Written by JANE ALLIN
A recent commentary by Eric Mitchell on The Horse.com touches upon the controversial use of phenylbutazone, otherwise known as “Bute”, an analgesic non-steroidal anti-inflammatory introduced in the 1960’s and touted as a miracle drug for its calming effects on occupational lameness in racehorses.
In the sixties, the use of Bute was, by and large, above suspicion in nature with the objective of alleviating pain and discomfort during training sessions since most racing jurisdictions were drug-free at that time. Reprehensible is the sordid history and abuse that followed these seemingly protective measures of alleviating the rigor of long and strenuous training sessions in pursuit of speed and finesse on the track.
Soon, this “aspirin-like” drug became the panacea for all aches and pains related to intensive training work outs and their abusive toll on the tenuous extremities of the racing thoroughbred, most notably injuries common to the fetlock. So much so that in North America the very drug that was intended to act as an aid to recuperation and recovery became integral to masking injury.
Monetary selfishness surpassed compassion and Bute became the drug that changed the underlying philosophy of horse racing. As a result of its exceptional and long-lasting effectiveness in alleviating acute pain and inflammation, there was a buck to be made on artificially induced “wellness” and run these horses while pretentiously sound for the select purpose of enhancing performance of flawed horses.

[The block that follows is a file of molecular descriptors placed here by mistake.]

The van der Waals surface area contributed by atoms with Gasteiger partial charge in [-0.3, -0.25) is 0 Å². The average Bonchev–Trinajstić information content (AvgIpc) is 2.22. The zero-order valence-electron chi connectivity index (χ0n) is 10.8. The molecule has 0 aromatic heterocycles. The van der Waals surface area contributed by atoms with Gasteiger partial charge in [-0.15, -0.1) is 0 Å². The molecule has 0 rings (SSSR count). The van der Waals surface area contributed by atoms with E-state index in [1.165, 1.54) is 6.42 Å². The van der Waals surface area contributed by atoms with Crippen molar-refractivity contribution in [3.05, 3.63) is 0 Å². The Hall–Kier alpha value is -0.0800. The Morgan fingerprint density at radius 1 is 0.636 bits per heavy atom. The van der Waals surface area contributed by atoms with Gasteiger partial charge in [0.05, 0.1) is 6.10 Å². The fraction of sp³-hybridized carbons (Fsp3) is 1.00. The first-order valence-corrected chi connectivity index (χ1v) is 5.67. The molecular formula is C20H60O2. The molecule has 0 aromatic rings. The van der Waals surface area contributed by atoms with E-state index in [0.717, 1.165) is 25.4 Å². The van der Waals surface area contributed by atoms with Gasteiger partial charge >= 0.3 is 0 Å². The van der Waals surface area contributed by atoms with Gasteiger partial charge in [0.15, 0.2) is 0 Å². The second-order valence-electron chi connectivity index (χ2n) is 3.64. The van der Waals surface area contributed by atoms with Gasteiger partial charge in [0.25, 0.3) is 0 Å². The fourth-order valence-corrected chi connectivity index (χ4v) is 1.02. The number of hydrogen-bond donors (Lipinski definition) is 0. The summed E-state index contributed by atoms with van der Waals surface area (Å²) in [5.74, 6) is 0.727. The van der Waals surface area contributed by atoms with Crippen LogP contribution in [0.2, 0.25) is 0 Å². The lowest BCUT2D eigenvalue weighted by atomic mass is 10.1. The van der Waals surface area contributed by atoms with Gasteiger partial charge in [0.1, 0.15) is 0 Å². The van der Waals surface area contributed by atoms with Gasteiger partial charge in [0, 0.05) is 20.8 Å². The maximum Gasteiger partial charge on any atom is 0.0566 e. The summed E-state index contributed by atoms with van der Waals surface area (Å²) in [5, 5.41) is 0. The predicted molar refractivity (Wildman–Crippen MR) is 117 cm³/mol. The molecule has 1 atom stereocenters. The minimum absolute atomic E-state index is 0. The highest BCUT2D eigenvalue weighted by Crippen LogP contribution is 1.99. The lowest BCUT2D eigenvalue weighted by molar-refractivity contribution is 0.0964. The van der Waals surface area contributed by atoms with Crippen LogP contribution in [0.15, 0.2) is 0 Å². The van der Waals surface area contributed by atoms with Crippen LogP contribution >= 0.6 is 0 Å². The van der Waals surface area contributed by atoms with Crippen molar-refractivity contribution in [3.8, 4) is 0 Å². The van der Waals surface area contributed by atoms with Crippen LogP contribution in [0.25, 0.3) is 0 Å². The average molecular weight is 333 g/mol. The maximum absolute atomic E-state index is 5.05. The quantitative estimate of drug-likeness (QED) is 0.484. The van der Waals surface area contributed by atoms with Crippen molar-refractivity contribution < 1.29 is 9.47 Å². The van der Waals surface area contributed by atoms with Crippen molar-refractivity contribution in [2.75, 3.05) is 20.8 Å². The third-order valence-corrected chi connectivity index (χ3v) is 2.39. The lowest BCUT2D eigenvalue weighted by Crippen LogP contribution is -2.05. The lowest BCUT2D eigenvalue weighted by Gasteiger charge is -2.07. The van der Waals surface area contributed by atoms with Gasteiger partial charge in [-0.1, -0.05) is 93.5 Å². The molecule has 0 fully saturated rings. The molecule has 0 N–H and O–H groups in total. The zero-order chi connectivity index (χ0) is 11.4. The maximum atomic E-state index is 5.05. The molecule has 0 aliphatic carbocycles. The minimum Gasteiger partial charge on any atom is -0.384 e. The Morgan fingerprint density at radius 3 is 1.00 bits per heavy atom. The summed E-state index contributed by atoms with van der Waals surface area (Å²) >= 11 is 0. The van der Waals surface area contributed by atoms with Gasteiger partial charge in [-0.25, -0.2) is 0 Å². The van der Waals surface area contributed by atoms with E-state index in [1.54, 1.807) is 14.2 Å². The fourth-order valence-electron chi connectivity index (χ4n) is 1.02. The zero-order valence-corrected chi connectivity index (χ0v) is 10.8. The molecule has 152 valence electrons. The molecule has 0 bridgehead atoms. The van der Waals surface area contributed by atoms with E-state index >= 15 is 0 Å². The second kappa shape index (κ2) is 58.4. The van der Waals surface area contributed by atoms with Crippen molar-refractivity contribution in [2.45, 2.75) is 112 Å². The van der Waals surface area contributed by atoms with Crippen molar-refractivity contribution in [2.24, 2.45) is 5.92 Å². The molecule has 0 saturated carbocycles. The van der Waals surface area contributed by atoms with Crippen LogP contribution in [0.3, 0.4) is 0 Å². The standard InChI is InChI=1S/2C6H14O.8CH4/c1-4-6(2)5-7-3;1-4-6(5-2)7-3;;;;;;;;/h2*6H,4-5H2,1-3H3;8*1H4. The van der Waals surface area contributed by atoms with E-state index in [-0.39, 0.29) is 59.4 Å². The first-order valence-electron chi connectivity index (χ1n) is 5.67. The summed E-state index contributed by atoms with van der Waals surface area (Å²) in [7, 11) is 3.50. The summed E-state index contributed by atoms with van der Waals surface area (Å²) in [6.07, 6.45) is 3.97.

The legalization of Bute no doubt engendered the drug culture in North America. Virtually every racehorse in North America today runs on Bute and Lasix, a diuretic to reduce swelling and fluid retention.
Fast forward to 2010.
The California Horse Racing Board under the patronage of Rick Arthur DVM and The Jockey Club has just this year cursorily recognized that “90% of all horses that suffer fatal musculoskeletal injuries have some pre-existing injury at the site of the fatal injury”. And, lo and behold, what do they attribute this to??? You guessed it; overmedication and subsequent lack of physical evidence of the lameness in the horse. My God where have these people been? The “drug dilemma” is “old” news!
Here is what they are recommending.